These are exciting times for Mexico, and particularly Tijuana. Of course, everyone should know by now that Mexico won the gold medal in soccer recently at the Olympics. While giving a keynote speech at Tijuana Innovadora 2012, President Felipe Calderon announced that next year Tijuana will become the first city in Mexico to make the switch to digital television. It certainly helped in the selection process of Tijuana being the pilot city by its close proximity to the United States, said Calderon, with the rest of Mexico to follow suit for this ambitious technological program by the end of 2015.

San Diego Mayor Jerry Sanders, who was an honored guest at the ribbon cutting and opening ceremony of Tijuana Innovadora 2012, had this to say about this prestigious event: “On behalf of the citizens of San Diego, it is with great pleasure that I welcome everyone in attendance at Tijuana Innovadora 2012. Over the past several years Tijuana has continued to grow to become the vibrant and exciting city that it is today. With the decline in crime and violence the City of Tijuana has been able to prosper like never before.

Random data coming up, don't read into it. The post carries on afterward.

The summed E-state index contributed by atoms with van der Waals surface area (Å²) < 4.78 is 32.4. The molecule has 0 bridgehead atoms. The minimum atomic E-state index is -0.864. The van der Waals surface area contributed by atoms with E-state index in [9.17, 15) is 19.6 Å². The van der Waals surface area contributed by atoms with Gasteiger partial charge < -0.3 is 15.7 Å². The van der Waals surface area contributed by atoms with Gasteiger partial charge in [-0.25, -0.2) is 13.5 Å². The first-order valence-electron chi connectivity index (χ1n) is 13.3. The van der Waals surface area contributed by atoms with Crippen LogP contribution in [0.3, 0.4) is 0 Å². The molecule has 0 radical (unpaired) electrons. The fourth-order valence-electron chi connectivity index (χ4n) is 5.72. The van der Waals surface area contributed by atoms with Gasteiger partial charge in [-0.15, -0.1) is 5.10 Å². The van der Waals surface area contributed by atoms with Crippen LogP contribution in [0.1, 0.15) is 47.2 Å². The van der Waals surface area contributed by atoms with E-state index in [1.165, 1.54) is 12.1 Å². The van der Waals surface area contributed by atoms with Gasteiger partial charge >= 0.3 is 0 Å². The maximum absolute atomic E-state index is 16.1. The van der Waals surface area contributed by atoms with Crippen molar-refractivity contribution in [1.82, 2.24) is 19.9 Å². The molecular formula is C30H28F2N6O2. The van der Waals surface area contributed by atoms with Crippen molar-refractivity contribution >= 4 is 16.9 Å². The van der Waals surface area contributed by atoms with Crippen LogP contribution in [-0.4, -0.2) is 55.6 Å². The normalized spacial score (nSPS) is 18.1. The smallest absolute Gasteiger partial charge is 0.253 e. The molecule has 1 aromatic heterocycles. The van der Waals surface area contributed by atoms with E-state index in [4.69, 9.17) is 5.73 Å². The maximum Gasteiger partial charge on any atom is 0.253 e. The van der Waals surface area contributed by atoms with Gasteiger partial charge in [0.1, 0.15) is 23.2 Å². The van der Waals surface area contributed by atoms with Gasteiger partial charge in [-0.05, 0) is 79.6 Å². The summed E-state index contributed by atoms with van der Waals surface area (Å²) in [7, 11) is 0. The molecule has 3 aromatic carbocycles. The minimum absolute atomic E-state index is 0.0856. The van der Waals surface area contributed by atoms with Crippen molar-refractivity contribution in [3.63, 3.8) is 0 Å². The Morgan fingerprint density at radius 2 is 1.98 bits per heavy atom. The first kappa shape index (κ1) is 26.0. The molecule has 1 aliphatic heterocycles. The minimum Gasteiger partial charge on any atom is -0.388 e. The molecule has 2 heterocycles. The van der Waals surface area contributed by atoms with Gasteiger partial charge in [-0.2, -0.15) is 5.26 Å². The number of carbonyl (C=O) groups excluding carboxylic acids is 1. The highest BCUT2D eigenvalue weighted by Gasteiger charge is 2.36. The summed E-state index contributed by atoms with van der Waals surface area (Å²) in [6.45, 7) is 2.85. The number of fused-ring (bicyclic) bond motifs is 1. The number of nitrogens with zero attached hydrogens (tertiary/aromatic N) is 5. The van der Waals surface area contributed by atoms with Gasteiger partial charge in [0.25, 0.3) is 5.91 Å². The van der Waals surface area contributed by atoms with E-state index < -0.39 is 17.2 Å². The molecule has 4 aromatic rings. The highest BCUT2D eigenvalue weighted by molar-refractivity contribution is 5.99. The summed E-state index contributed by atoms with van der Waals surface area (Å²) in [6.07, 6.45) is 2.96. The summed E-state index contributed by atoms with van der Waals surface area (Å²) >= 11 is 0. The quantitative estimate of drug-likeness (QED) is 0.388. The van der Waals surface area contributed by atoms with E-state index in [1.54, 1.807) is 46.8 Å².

Tijuana Innovadora provides an excellent opportunity to demonstrate Tijuana’s exceptional growth and potential to the world. This year’s conference will feature leading thinkers from Mexico, the United States, and other countries, but most importantly it will showcase Tijuana as the center of technology and culture that it has become. Tijuana Innovadora will focus on the Tijuana- San Diego region as a hub to world-leading innovation. Although we are separated by a border, San Diego and Tijuana have also been able to expand our relationship in recent years to become what we refer to as ‘two cities, one region.’ We have every reason to believe that this economic region will continue to grow and become more economically competitive every day. Please accept my best wishes for a successful and memorable event.”